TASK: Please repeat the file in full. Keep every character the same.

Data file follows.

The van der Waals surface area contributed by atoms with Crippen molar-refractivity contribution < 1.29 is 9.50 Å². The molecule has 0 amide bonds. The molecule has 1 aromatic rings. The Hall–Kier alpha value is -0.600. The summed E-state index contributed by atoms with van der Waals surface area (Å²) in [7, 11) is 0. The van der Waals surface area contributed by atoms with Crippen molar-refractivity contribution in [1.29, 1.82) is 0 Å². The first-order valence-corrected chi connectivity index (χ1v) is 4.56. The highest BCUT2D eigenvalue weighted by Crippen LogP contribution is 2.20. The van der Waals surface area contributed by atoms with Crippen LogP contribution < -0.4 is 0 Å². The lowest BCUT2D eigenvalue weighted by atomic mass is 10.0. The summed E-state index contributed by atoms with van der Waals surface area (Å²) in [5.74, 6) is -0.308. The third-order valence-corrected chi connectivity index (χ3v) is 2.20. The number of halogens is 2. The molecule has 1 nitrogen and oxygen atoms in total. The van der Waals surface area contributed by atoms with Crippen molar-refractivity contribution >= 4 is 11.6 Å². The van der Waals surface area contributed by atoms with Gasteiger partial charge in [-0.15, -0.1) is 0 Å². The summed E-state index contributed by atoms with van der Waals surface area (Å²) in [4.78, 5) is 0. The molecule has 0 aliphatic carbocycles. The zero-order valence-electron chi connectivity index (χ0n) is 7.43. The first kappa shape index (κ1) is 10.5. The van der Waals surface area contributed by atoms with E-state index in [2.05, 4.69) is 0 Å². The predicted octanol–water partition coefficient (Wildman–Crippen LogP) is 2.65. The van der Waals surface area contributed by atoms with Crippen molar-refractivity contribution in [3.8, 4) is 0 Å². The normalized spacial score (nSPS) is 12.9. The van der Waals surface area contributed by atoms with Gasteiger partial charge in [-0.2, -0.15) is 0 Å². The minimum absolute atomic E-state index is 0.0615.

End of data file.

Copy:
The van der Waals surface area contributed by atoms with Crippen molar-refractivity contribution < 1.29 is 9.50 Å². The molecule has 0 amide bonds. The molecule has 1 aromatic rings. The Hall–Kier alpha value is -0.600. The summed E-state index contributed by atoms with van der Waals surface area (Å²) in [7, 11) is 0. The van der Waals surface area contributed by atoms with Crippen molar-refractivity contribution in [1.29, 1.82) is 0 Å². The first-order valence-corrected chi connectivity index (χ1v) is 4.56. The highest BCUT2D eigenvalue weighted by Crippen LogP contribution is 2.20. The van der Waals surface area contributed by atoms with Crippen LogP contribution < -0.4 is 0 Å². The lowest BCUT2D eigenvalue weighted by atomic mass is 10.0. The summed E-state index contributed by atoms with van der Waals surface area (Å²) in [5.74, 6) is -0.308. The third-order valence-corrected chi connectivity index (χ3v) is 2.20. The number of halogens is 2. The molecule has 1 nitrogen and oxygen atoms in total. The van der Waals surface area contributed by atoms with Crippen molar-refractivity contribution >= 4 is 11.6 Å². The van der Waals surface area contributed by atoms with Gasteiger partial charge in [-0.15, -0.1) is 0 Å². The summed E-state index contributed by atoms with van der Waals surface area (Å²) in [4.78, 5) is 0. The molecule has 0 aliphatic carbocycles. The zero-order valence-electron chi connectivity index (χ0n) is 7.43. The first kappa shape index (κ1) is 10.5. The van der Waals surface area contributed by atoms with E-state index in [2.05, 4.69) is 0 Å². The predicted octanol–water partition coefficient (Wildman–Crippen LogP) is 2.65. The van der Waals surface area contributed by atoms with Crippen molar-refractivity contribution in [3.8, 4) is 0 Å². The normalized spacial score (nSPS) is 12.9. The van der Waals surface area contributed by atoms with Gasteiger partial charge in [-0.2, -0.15) is 0 Å². The minimum absolute atomic E-state index is 0.0615.